Wedding guest list etiquette: Who to invite?
Determining your wedding guest list can be stressful. Follow these simple guidelines to find out who you should (or maybe shouldn’t) include.
The most exciting time of your life has arrived—you’ve found your life partner and are ready to celebrate your love with a ceremony. But who gets to share in your big day?
It’s one of the hardest aspects of a wedding that many couples face. To help with the decision-making, consider the guidelines below.
First, determine your budget and the capacity of the venue where you’ll be reciting your vows/holding your reception. If they are two separate locations, be sure to base your number on the smaller of the two, just to be safe. Once you have that number determined, you’re ready to begin. The parents of the bride and groom should split the number of available invitations down the middle unless the groom’s family lives a great distance away. In that case, the number of invites the groom’s family has available should be reduced to allow for more local guests of the bride to be accommodated.
Without question, the guest list should start with relatives. Unless there are special circumstances all parents, stepparents, brothers (and spouses), sisters (and spouses) and grandparents should be included. Even though it is usually implied that these members will be in attendance (if not part of the ceremony), it is still appropriate to send a formal invitation. After the immediate family, consider invites for close aunts, uncles, stepbrothers, stepsisters, cousins, nieces and nephews. Make your choices based on who you are closest to, not to how closely they’re related. For instance, if you grew up with a second cousin that is like a sister to you, put her before a stepbrother that lives in a different state.
Next, add everyone who is participating in the wedding party whether they are groomsmen, bridesmaids, candle lighters, ushers, wedding planners or musicians. And don’t forget the officiator—they should always receive a mailed invitation regardless of how close they are to the couple getting married.
This may be the most challenging of all to choose from—friends. It’s usually best to start with the people who are close to you in life at the time of the wedding. People you and/or your partner see socially on a regular basis should be considered first, and then dear old friends you’ve known all of your life (even if they live far away). Out of town guests will still appreciate receiving an invitation if they cannot make it, just to know you’ve thought of them. If you still have room on your list after that, consider people who have invited you to their weddings in the past five years. Even if you’ve lost touch, it’s nice to reciprocate their sentiment. Also, don’t feel bad about excluding friends you haven’t shared a personal conversation with in the past two years. If there isn’t time enough for at least a phone call in that span of time, it probably won’t hurt them to be left off the list. This goes the same for ex-girlfriends and ex-boyfriends of the bride and groom. If they remain friendly, and harbor no ill will toward the union, it’s fine to include them—otherwise, don’t.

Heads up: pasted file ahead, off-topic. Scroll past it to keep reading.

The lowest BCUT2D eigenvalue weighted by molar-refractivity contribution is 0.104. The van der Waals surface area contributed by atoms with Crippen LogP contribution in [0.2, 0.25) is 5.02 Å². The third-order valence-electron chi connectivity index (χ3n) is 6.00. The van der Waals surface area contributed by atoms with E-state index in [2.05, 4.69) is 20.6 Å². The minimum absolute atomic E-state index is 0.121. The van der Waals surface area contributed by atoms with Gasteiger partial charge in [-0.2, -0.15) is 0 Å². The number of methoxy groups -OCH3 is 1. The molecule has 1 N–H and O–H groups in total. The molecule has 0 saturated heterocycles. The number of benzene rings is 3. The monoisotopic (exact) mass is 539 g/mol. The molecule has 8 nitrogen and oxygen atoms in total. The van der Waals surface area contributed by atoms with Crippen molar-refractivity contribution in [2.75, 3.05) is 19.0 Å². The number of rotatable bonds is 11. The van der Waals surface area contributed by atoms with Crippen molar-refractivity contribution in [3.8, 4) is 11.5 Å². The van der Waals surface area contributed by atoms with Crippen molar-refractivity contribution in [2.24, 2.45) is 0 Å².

Chances are if you work in an office or other community environment, everyone will know you’re getting married. Don’t feel obligated to invite your entire department or division just to avoid hurt feelings. Most adults realize how expensive weddings are and that they should only be shared with the people who mean the most to the couple getting married. Narrow your list to the top five friends at each of your workplaces, and don’t forget to include their spouse on the invite.
FRIENDS AND CO-WORKERS OF THE PARENTS
Basically, the parents of the bride and groom should only invite business associates and friends to your wedding if you want them there or have known them for several years. Be firm with the amount of invites you allow your parents to send on their behalf—after all, it’s your wedding.
PARENTS OF FRIENDS
If you’ve grown up or become friendly with the parents of your adult friends, it is a nice gesture to include them in the wedding, especially for the friends serving as attendants in your ceremony.
DENTISTS, DOCTORS AND YOUR TEACHER FROM THIRD GRADE
It certainly isn’t expected of you to invite folks from these aspects of your life unless you are socially friendly with them outside the professional arena. If you do decide to include them, don’t forget to also invite their spouse/family.
Whether or not to include kids on the invitation is completely at the discretion of the couple. Some choose to invite children to the reception, but not the ceremony, which is also appropriate especially for more formal weddings. Everything should be stated clearly on your invitation and you shouldn’t make exceptions if you decide to exclude kids. If you’re only inviting a couple, never reference ‘family’ on the envelope, however if you want children there be sure to list their names out separately on the inside envelope of the invitation. Kids 18 and over living at home should receive a separate invitation. Don’t feel bad if you decide to exclude the little ones—they can unintentionally disrupt a ceremony and add considerable expense to your overall costs.
In closing, if you’re concerned about friends and family who are uninvited getting their feelings hurt, keep a ‘B’ list of invitations handy, then when you receive regrets in the mail, send them out to replace that number of guests (and do it quickly so they will never know they weren’t first on the list). Just remember it’s your day and it’s up to you and your partner to decide whom to share it with.